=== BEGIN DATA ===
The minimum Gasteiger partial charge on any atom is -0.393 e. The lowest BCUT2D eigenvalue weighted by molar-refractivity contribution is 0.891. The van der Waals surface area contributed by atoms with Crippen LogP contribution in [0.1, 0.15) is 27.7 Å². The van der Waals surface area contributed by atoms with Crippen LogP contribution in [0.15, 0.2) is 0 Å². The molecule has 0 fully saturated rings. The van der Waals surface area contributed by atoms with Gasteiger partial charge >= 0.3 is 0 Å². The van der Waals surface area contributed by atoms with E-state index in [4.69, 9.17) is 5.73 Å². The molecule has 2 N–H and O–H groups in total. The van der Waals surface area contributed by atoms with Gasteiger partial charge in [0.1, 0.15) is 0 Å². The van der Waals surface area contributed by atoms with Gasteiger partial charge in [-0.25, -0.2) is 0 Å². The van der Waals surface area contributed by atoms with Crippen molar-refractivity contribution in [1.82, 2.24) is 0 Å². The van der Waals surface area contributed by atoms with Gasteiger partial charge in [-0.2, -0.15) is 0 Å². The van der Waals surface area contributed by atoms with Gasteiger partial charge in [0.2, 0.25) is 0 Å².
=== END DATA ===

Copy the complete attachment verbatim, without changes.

The minimum Gasteiger partial charge on any atom is -0.393 e. The lowest BCUT2D eigenvalue weighted by molar-refractivity contribution is 0.891. The van der Waals surface area contributed by atoms with Crippen LogP contribution in [0.1, 0.15) is 27.7 Å². The van der Waals surface area contributed by atoms with Crippen LogP contribution in [0.15, 0.2) is 0 Å². The molecule has 0 fully saturated rings. The van der Waals surface area contributed by atoms with Gasteiger partial charge >= 0.3 is 0 Å². The van der Waals surface area contributed by atoms with E-state index in [4.69, 9.17) is 5.73 Å². The molecule has 2 N–H and O–H groups in total. The van der Waals surface area contributed by atoms with Gasteiger partial charge in [0.1, 0.15) is 0 Å². The van der Waals surface area contributed by atoms with Gasteiger partial charge in [-0.25, -0.2) is 0 Å². The van der Waals surface area contributed by atoms with Crippen molar-refractivity contribution in [1.82, 2.24) is 0 Å². The van der Waals surface area contributed by atoms with Gasteiger partial charge in [-0.2, -0.15) is 0 Å². The van der Waals surface area contributed by atoms with Gasteiger partial charge in [0.2, 0.25) is 0 Å².